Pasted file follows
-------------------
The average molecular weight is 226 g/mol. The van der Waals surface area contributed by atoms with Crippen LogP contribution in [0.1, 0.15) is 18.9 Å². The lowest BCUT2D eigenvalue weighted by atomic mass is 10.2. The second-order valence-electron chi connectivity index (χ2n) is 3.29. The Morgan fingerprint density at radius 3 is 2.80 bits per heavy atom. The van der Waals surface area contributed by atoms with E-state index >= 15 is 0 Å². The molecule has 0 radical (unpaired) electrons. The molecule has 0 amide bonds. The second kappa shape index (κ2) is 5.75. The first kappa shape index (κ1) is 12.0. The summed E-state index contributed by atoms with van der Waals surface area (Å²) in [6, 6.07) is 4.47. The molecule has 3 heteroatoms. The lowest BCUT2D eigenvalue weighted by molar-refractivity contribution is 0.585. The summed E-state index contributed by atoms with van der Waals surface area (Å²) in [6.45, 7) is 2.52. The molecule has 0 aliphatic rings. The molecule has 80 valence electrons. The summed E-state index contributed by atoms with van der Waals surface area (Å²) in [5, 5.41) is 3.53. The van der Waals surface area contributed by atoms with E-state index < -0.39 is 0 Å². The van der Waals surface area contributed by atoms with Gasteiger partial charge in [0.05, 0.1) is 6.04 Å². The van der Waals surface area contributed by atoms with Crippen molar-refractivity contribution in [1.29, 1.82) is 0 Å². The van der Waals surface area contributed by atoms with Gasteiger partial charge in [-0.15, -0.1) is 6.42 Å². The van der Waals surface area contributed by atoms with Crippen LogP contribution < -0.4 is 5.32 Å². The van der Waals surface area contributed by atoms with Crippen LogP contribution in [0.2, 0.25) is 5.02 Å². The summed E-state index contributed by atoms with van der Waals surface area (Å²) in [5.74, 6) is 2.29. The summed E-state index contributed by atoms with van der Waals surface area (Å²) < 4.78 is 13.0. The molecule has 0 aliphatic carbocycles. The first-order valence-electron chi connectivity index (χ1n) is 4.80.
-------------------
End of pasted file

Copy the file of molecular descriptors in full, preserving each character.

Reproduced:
The average molecular weight is 226 g/mol. The van der Waals surface area contributed by atoms with Crippen LogP contribution in [0.1, 0.15) is 18.9 Å². The lowest BCUT2D eigenvalue weighted by atomic mass is 10.2. The second-order valence-electron chi connectivity index (χ2n) is 3.29. The Morgan fingerprint density at radius 3 is 2.80 bits per heavy atom. The van der Waals surface area contributed by atoms with E-state index >= 15 is 0 Å². The molecule has 0 radical (unpaired) electrons. The molecule has 0 amide bonds. The second kappa shape index (κ2) is 5.75. The first kappa shape index (κ1) is 12.0. The summed E-state index contributed by atoms with van der Waals surface area (Å²) in [6, 6.07) is 4.47. The molecule has 3 heteroatoms. The lowest BCUT2D eigenvalue weighted by molar-refractivity contribution is 0.585. The summed E-state index contributed by atoms with van der Waals surface area (Å²) in [6.45, 7) is 2.52. The molecule has 0 aliphatic rings. The molecule has 80 valence electrons. The summed E-state index contributed by atoms with van der Waals surface area (Å²) in [5, 5.41) is 3.53. The van der Waals surface area contributed by atoms with E-state index < -0.39 is 0 Å². The van der Waals surface area contributed by atoms with Gasteiger partial charge in [0.05, 0.1) is 6.04 Å². The van der Waals surface area contributed by atoms with Crippen molar-refractivity contribution in [1.29, 1.82) is 0 Å². The van der Waals surface area contributed by atoms with Gasteiger partial charge in [-0.15, -0.1) is 6.42 Å². The van der Waals surface area contributed by atoms with Crippen LogP contribution < -0.4 is 5.32 Å². The van der Waals surface area contributed by atoms with Crippen LogP contribution in [0.2, 0.25) is 5.02 Å². The summed E-state index contributed by atoms with van der Waals surface area (Å²) in [5.74, 6) is 2.29. The summed E-state index contributed by atoms with van der Waals surface area (Å²) < 4.78 is 13.0. The molecule has 0 aliphatic carbocycles. The first-order valence-electron chi connectivity index (χ1n) is 4.80.